Our Christian tradition, looking back two thousand years, understands Jesus as sinless.  He wouldn’t have needed repentance, because he didn’t have anything to repent from.  And whether or not the whole crowd gathered for baptism believed that, there was definitely a sign that Jesus’ baptism was completely different.  His baptism and prayer opened the heavens and sent down the Holy Spirit and a voice said:  “You are my Son, the Beloved; with you I am well pleased.”

When the heavens open and a voice shakes the earth, it’s clear that Jesus is chosen, special, set apart in some way.  All the promises get narrowed down to him.  He is the Son, the Beloved.  Of all the chosen people, he is the most chosen.  Of all the baptized, he is the most important.  But Jesus’ life shows that this narrowing isn’t just meant to be held onto.  It’s a gift with shoes attached.  His mission is to go into the world, to wander from town to town, to release people from their brokenness and sin and suffering into a new life.  This is the kingdom of God:  that God has one Son, the Beloved, whose mission is to draw everyone into God’s love.

Right into this chance at narrowing down what God can do and for whom, Jesus shows up.  Jesus, who was always doing what he shouldn’t.  Jesus, who talked with women, and Samaritans, and Gentiles; who touched lepers and dead little girls; who healed on the Sabbath; who said, over and over again, “I will not let there be boundaries to God’s grace.  There are no limits to God's love."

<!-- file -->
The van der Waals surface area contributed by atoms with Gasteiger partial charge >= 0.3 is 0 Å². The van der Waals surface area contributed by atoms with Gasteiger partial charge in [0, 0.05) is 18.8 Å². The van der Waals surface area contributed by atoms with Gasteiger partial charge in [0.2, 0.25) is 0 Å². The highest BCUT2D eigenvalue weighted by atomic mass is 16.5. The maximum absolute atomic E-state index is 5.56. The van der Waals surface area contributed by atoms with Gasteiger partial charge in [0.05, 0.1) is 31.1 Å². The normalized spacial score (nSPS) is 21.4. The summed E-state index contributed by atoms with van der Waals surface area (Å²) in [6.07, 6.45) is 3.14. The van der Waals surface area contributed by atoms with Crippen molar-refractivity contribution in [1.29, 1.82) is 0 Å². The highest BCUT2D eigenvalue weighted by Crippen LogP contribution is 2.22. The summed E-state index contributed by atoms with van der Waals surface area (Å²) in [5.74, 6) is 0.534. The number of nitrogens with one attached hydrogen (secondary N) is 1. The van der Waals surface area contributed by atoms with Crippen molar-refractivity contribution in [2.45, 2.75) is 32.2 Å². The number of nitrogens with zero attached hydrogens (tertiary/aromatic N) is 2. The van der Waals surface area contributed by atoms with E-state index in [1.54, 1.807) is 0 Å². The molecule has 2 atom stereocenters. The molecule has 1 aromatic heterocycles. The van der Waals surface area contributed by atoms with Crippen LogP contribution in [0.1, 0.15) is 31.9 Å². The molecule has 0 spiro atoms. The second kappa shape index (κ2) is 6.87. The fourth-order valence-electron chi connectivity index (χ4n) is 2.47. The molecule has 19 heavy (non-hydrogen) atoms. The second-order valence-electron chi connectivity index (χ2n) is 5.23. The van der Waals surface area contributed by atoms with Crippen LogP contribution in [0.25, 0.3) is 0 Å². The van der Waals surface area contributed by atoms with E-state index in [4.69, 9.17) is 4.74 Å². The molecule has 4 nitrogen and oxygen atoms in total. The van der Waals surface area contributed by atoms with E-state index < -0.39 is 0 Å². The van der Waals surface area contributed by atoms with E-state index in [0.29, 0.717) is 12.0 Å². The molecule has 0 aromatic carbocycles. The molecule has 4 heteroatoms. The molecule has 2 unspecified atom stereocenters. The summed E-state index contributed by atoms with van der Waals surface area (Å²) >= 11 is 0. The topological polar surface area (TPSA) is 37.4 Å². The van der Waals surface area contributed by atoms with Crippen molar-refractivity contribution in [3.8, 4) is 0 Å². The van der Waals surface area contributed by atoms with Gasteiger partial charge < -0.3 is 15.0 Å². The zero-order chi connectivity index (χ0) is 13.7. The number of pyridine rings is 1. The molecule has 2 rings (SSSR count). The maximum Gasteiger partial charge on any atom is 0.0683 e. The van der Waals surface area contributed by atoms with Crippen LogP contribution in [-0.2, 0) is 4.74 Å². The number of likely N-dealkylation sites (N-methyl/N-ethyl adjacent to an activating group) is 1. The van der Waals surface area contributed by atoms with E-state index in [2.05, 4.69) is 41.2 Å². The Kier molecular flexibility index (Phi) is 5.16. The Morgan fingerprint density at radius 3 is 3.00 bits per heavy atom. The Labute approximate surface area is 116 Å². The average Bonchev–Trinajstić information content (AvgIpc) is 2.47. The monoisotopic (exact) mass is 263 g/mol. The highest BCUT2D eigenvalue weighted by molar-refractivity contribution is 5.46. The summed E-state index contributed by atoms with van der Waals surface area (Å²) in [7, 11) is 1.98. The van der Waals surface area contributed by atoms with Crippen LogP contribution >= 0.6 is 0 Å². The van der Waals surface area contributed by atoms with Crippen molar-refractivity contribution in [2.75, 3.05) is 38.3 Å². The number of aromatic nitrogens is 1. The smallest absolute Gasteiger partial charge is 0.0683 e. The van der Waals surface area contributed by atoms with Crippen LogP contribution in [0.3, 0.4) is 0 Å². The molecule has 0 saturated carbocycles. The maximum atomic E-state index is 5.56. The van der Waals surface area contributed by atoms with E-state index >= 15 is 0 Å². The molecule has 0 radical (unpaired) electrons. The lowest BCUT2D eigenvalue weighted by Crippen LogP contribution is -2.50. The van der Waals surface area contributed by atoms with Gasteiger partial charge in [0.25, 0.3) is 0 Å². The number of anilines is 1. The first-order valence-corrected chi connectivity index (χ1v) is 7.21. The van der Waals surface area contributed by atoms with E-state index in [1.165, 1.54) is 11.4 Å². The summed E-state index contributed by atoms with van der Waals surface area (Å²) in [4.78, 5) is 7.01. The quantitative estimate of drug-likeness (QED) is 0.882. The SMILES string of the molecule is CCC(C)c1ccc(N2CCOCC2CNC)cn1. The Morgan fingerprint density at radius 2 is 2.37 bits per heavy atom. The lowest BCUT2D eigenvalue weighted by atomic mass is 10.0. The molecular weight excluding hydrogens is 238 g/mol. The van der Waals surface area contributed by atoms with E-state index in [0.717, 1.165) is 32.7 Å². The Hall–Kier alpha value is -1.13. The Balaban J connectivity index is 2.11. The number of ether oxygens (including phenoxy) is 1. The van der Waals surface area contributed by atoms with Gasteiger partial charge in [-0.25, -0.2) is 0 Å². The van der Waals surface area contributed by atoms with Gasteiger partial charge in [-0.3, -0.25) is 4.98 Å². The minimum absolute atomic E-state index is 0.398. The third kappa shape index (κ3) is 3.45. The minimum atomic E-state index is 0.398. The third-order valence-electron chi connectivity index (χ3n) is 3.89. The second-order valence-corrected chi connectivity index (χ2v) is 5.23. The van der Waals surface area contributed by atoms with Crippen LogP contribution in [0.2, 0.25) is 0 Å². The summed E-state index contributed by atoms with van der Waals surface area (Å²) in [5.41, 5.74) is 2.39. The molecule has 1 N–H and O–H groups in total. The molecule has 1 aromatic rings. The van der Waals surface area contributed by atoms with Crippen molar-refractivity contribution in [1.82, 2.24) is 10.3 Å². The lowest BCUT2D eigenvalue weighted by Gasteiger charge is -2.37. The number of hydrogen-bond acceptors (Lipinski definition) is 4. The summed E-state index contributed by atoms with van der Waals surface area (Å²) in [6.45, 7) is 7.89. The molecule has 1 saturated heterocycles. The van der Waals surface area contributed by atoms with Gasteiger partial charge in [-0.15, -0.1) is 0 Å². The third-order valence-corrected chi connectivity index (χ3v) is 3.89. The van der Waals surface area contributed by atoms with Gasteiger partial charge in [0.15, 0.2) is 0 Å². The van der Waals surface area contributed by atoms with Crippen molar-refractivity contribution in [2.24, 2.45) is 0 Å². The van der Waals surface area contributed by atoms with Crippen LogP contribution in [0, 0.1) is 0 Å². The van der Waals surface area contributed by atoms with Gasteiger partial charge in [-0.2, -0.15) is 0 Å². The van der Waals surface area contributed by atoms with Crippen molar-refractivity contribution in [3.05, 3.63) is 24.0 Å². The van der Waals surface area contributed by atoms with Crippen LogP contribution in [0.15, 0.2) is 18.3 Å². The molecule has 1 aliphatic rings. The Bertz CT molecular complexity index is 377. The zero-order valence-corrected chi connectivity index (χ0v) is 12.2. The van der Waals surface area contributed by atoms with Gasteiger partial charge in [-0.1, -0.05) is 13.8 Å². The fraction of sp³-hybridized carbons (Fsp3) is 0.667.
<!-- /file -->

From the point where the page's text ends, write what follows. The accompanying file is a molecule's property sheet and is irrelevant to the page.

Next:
God’s Son shows up right in the middle of everything, right in the thick of the danger of saying that we earned this love, and says:  This is a gift.

Jesus doesn’t come for baptism for the forgiveness of his sins, but to say:  This is how far God will go to bring everyone back.  God will go right into the heart of sin and fear and brokenness.  God will go chasing down everyone who has wandered.

When Jesus shows up for baptism, it is a fearsome declaration that God’s love is a gift.  That the forgiveness offered in baptism is grace.  We don’t earn it.  We don’t work up to it.  We don’t even choose it.  Baptism is a sign that God has chosen us -- has chosen me -- has chosen you.  It is a sign of the promise that God is already at work in our lives, chasing us down, calling us back.  It is a sign of God’s hand on us from the very beginning of our lives, from our very first breath as a baby.  It is a sign of God crying, over and over, “Trust me.  Care for one another.”  Baptism is the promise:  “All are welcome -- no exceptions.”

It is God saying, “That’s how much you mean to me!  That’s how much I love you!”